Testing IPA, Yellow Magic and RTX with castable resin

Continuing the discussion from Replacing Isopropyl Alcohol with Yellow Magic:

Hi All,
As part of our ongoing quest to find a replacement for isopropyl alcohol during post-print clean-up, I ran a test comparing its use against two products from Bradley Systems: Yellow Magic-7 and RTX-9.

Free samples are graciously provided by the team at Bradley Systems to any FormLabs Support Forum user who requests it:

Christopher Targosz

Results: In short, neither product completely eliminated the need for at least a short IPA bath. However both products did a very good job replacing IPA in the First Stage cleaning process. Yellow Magic has the added benefit of being more resuable than either IPA or RTX.

This test focused on the use of castable resin, since it requires an extended UV cure step. Our hope was the UV cure would help to remove the ‘tackiness’ left behind by YM and RTX and make IPA unnecessary.

Freshly printed parts were submerged in each solution and agitated. Both YM and RTX are water-based, so are able to be used safely in an ultrasonic cleaner.

Since they are less volatile than IPA, it’s easy to add a quick scrub with a chip brush to the process with YM and RTX.

All pieces were dried with compressed after the First Stage cleaning. A quick IPA bath was given to one print-out from each cleaner for later comparison to “cleaner only” parts.

The prints were then exposed to a UV cure for an extended period of time.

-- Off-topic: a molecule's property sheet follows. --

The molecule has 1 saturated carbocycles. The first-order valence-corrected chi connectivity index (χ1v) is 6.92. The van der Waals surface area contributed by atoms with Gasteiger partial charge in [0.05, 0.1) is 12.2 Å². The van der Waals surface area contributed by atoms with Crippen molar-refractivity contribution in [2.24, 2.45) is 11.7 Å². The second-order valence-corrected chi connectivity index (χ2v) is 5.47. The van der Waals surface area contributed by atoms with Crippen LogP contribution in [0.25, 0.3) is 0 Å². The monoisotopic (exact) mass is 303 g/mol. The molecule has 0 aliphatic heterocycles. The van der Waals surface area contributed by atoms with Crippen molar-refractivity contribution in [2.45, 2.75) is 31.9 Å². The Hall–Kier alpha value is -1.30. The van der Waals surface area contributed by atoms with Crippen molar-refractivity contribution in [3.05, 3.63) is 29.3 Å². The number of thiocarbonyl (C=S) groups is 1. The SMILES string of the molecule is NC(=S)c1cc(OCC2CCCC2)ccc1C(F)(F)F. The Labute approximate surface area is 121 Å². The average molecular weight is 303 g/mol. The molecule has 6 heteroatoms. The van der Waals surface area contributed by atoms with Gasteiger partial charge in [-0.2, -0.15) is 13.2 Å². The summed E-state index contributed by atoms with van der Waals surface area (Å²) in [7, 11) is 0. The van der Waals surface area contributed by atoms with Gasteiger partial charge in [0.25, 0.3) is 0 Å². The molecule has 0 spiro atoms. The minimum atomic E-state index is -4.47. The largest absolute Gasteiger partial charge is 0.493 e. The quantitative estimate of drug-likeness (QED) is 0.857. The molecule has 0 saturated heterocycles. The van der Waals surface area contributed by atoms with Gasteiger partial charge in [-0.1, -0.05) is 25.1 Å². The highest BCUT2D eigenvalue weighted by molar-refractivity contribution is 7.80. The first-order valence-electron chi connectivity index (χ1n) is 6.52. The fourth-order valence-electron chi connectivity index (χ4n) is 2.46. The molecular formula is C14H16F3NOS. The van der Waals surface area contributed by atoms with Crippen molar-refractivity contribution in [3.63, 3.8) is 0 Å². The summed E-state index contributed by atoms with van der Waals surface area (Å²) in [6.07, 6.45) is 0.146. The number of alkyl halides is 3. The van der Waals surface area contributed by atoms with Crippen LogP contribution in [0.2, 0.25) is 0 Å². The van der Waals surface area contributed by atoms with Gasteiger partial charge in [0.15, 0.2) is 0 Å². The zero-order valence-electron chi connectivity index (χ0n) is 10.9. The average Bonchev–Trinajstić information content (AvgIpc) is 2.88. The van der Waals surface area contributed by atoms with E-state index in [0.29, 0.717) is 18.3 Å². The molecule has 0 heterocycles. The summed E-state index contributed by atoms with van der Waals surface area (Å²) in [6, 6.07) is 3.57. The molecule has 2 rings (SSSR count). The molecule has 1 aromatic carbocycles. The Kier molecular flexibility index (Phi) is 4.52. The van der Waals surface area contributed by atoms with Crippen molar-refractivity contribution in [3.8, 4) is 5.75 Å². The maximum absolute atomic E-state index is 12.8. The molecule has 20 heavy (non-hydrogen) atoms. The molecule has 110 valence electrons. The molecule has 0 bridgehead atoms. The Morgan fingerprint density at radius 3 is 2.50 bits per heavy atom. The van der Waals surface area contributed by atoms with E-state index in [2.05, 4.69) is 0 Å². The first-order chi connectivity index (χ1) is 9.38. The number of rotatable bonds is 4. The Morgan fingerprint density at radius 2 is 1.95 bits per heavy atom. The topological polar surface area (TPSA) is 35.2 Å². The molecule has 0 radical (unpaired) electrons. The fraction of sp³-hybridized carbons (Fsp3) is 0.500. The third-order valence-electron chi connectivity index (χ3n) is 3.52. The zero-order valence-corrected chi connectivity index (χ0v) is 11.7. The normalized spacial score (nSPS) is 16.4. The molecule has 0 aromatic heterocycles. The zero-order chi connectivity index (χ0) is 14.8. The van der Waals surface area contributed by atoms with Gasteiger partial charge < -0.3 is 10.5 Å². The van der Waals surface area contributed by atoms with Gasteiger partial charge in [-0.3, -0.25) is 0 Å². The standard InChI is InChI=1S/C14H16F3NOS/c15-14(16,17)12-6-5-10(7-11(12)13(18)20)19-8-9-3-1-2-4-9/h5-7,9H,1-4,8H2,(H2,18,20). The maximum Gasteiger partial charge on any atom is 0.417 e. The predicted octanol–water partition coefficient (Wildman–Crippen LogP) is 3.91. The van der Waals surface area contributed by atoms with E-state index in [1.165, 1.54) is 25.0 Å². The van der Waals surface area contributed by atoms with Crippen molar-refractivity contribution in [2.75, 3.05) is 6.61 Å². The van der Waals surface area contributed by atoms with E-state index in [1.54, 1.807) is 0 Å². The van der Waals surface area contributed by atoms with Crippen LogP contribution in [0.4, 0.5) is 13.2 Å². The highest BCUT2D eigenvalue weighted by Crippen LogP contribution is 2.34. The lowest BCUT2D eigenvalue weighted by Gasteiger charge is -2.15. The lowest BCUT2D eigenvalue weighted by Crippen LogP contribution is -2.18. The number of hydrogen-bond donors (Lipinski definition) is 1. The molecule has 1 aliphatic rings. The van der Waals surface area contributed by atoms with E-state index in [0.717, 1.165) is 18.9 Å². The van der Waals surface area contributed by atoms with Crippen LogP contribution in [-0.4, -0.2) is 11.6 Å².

The best results continue to be parts put through a double IPA bath, but a Yellow Magic initial bath followed by a quick IPA rinse is nearly indistinguishable.

The YM and RTX “cleaner only” baths created parts that failed to fully cure, remaining somewhat ‘tacky’ even after the extended UV cure. Neither product alone produced parts ready for investment casting.

Yellow Magic continues to have the added benefit of reusability. A quick exposure to sunlight or a UV curing box solidifies the captured resin, allowing the solution to be reused. The RTX is a more aggressive cleaner, and is mixed with water-- perhaps the reason why it congealed when exposed to UV.

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Great comparison. YM is probably much better in the first stage since you don’t end up with a sludge similar to the first bath of IPA. On an environmental side it makes more sense.

I’ll see if the clear cures up better without IPA, I’ll be at the mercy of the gods and wait for some sunshine.

I think a test with clear resin is a good idea, Ken. Fingers crossed for sunshine. :smile:
All the tests I ran with RTX used a diluted solution. Do you think a full strength test is worth the effort? (I did leave one of my tests in RTX for three days-- still tacky.)

-JD Davison
The Lab Partners

I did some initial test with straight concentrates of YM, RTX and Clean and Safe
YM and Clean and safe performed similar. YM a little better. RTX as a concentrate worked no better than diluted 1:3 water so I think it would be just a waste of material.

If you want to get rid of stickiness just put the prints in water while curing them!
I had amazing results with that procedure!
I just print the stuff, put it in IPA for 2 minutes, put it in a container filled with normal tap water and put it ouside (even on overcast days there is enough UV-light to nicely cure the prints within an hour).